A man fighting for his life after he was rescued from Wellington Harbour has been identified by a Kiwi in Sri Lanka who saw the man's photo on New Zealand news websites.
The man was rescued from the water at Burdan's Gate, Eastbourne, about 10.30pm on Monday by a 16-year-old girl and two young men.
Police said the man was identified as an Indian national in his 20s who was studying in New Zealand.
The man remained in a critical condition in Wellington Hospital's intensive care unit this evening.
Detective Sergeant Grant Carroll said the "breakthrough" came after a New Zealand man recognised the man's photo on New Zealand news websites while attending a conference in Sri Lanka.
He then contacted police and officers were able to establish the man's identity and confirm it through the official channels, Mr Carroll said.
Police were in the process of making contact with the man's family overseas, with help from an interpreter.
The man would not be named until his family had been notified, Mr Carroll said.
Police thanked the public and the media for their help in identifying the man.
"Again, we thank the community and the news media who have provided the key in unlocking the mystery to this man's identity, so we can now talk with his family and provide support for them as they come to terms with what has happened."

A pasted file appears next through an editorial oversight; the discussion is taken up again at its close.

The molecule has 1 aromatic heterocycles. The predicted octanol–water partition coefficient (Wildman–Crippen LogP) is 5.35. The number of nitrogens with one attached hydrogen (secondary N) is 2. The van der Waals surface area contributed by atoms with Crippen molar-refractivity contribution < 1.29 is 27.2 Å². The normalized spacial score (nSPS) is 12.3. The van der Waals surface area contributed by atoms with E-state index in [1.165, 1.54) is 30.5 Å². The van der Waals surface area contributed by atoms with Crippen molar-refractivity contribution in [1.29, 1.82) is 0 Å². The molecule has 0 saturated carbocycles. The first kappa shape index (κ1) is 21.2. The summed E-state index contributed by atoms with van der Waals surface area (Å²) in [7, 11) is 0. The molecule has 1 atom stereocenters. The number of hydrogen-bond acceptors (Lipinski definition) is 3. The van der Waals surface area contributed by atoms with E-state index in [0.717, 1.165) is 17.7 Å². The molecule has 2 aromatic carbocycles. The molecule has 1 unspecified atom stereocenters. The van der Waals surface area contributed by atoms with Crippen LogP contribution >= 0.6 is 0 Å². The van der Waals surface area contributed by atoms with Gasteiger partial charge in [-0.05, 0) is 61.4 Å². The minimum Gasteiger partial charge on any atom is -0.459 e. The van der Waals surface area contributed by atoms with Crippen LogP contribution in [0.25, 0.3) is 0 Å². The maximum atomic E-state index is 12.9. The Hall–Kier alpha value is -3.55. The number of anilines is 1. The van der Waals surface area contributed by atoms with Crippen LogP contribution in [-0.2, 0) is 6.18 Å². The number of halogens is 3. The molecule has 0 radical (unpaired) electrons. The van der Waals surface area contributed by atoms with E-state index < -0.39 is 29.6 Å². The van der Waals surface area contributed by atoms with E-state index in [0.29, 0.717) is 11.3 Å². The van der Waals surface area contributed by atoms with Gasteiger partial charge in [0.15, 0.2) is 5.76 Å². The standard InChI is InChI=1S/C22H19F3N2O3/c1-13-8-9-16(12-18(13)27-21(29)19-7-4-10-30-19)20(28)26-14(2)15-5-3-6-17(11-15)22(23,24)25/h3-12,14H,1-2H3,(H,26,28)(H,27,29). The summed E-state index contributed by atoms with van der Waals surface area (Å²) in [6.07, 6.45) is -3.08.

Yesterday, two teenage girls spoke of how they helped rescue the man from the water.
Cousins Kelly McKay 15, and Payge Olds, 16, were with a groups of friends when they were alerted to the drowning man, by a young man on the beach who was not a confident swimmer.
Payge said although she no longer took swimming lessons, she soon realised if she did not help, the man would not survive.
"No one else was jumping in so I just thought, you know what, I am just going to step up and do it because we just need to help this guy before it's too late," she said.
Payge swam between 70-80m out to the drowning man, guided by two men on the shore who were shining lights on the water.
When she reached the man he was completely submerged.
"I just turned him over so his head was out of the water and then tried my best to get him back to shore," she said. "He was so much bigger than me it was really hard to lift him."
Payge said she began to panic, so she called out to shore and two men, aged 25 and 19, swam out to help her.
"They helped me bring him back. I was just freaking out that I wasn't going to be able to get him over, I was screaming and yelling and almost in tears."
When the man was eventually pulled to shore, Kelly performed CPR before emergency services arrived.
Both girls have maintained that there was nothing heroic about their efforts.
"We are just average girls - we are just doing what we can to help the world be a better place," Payge said.
"If we were in danger I am pretty sure [the man] would have done the same thing. If anyone is in danger they would do the same thing," Kelly said.